Tuesday, November 26, 2019

The Simple Guide to Effectively Describing The Setting of Your Story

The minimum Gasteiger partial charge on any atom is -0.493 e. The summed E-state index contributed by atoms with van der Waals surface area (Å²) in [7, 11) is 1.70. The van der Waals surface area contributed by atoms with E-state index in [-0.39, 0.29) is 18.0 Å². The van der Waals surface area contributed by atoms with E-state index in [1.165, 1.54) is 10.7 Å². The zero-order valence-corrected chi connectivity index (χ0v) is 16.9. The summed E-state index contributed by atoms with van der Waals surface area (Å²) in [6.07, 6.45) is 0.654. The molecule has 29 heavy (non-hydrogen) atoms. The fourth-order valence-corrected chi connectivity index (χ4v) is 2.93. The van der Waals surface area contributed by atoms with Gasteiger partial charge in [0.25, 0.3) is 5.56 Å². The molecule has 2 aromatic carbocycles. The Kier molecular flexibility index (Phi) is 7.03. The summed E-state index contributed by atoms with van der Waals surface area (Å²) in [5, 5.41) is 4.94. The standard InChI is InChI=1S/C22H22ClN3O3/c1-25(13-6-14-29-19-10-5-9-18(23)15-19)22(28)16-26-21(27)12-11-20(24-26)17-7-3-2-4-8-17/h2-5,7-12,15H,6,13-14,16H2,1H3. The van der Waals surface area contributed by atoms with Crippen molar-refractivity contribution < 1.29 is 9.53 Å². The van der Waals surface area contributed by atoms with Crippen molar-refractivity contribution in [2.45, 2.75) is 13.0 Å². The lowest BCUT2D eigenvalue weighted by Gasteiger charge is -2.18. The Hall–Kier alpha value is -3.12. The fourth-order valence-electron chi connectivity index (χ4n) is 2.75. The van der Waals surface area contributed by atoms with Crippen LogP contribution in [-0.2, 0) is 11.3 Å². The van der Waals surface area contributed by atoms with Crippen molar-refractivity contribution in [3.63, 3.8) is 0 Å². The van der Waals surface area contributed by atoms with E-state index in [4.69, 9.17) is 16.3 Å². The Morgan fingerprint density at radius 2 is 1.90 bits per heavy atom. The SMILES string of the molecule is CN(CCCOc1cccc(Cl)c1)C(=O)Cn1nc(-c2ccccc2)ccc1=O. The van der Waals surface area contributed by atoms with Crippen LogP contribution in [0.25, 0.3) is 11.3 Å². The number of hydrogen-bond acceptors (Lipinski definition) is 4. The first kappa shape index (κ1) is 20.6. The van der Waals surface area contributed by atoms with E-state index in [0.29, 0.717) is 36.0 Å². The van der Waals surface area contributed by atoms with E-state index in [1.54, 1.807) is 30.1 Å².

The Simple Guide to Effectively Describing The Setting of Your Story How to Describe the Setting of a Story Need help writing your novel?Click here to download my ultimate 12-step guide. One of the toughest nuts for any novelist to crack is where to start. How do I know? Well, two-thirds of my 192 published books are novels, so I’ve faced this dilemma nearly 130 times. Trust me, it doesn’t get easier. But there are common errors to avoid. I know because I’ve made them. And because I love asking agents and editors what mistakes they see in beginners’ manuscripts. Ready for the most common error? The apparent feeling that you must start by describing the setting of your story. Setting is important; don’t get me wrong. But we’ve all been sent napping by novels whose covers and titles promise to transport us, and yet begin with some variation of: The house sat in a deep wood surrounded by†¦ Gag. Pro tip: Readers have little patience for description. In fact, they often skip it to get to the action. If your main question is how to describe the setting, I have a simple answer: Don’t. But, you say, I have to establish where we are and set the scene, don’t I? Yes. Like any other reader, I like to get an immediate feel for where and when things take place. But we writers make a mistake when we make that- describing the setting- a separate element. If you do it at the beginning, you should do it for every scene in a different setting, right? Sorry, but that will quickly transport your reader from slumber to death. Well, you say, how do I set the scene without describing it? You don’t. But you make description part of the narrative, part of the story. It will become almost invisible, because mentions of what things look and feel and sound like will register in the theater of the readers’ minds, but they will be concentrating on the action, the dialogue, the tension and drama and conflict that keep them turning the pages. In the end they won’t remember how you worked in everything they needed to fully enjoy the experience. Consider these setting examples: Describing the setting of a story before starting the action: London in the 1860s was a cold, damp, foggy city crisscrossed with cobblestone streets and pedestrians carefully dodging the droppings of steeds that pulled all manner of public conveyance. One such pedestrian was Lucy Knight, a beautiful, young, unattached woman in a hurry to get to Piccadilly Circus. An eligible bachelor had asked her to meet him there†¦ I shouldn’t have to inform you that such an opening is all telling, no showing, and that the question of how to describe the setting has been answered, but not correctly. Describing the setting by layering it in tothe story: London’s West End, 1862 Lucy Knight mince-stepped around clumps of horse dung as she hurried toward Regent Street. Must not be late, she told herself. What would he think? She carefully navigated the cobblestones as she crossed to hail a Hansom Cab- which she preferred for its low center of gravity and smooth turning. Lucy did not want to appear as if she’s been tossed about in a carriage, especially tonight. â€Å"Not wearin’ a ring, I see,† the driver said as she boarded. â€Å"I beg your pardon?† â€Å"Nice lookin’ lady like yourself out alone after dark in the cold fog†¦Ã¢â‚¬  â€Å"You needn’t worry about me, sir. I’m only going to the circus.† â€Å"Piccadilly it is, Ma’am.† First, the location tag, flush left before the first paragraph, saves us a lot of narration which can be used to let the story emerge. And yes, the second sample is longer, but that’s because we’re not telling, we’re showing. The reader learns everything about the character from the action and dialogue, rather than from just being told through description. So try the technique you’ve likely heard about since the day you decided to study writing: Show, Don’t Tell You’ll have to remind yourself of this daily for the rest of your life, but once you add it to your writing toolbelt, you’ll find it adds power to your prose and keeps your reader’s interest. The key, as you can see from the examples above, is to layer in your description. Maybe when Lucy meets her new gentleman friend, he grabs her and pulls her into an alley, saying, â€Å"Come here where no one will see us.† There she might scrape her knuckles against a brick wall and wish both hands were free so she could tighten her coat against the wind. Incorporating description that way- showing rather than telling- can alone revolutionize your novel. Apply This Setting Technique Immediately and see how it picks up the pace and adds power. It will force you to highlight only the most important details, triggering the theater of your reader’s mind. If it’s not important enough to become part of the action, your reader won’t miss it anyway. But you’ve read classic novelists who use description exactly the way I’m advising against. What gives? Two things: 1- If those novels were written before TV and movies (let alone smart phones), they were aimed at audiences who loved to take the time to settle in with a book for days at a time. 2- If those novels were written in our generation and still succeeded with that kind of writing, it’s because the author is a master. If you can write at that level, you can break all the rules you want. I can’t, so I’ll stick with what works for today’s readers. How about you? Need help writing your novel?Click here to download my ultimate 12-step guide. Still confused about how to describe the setting of a story? Give me examples from your own work in the comments below.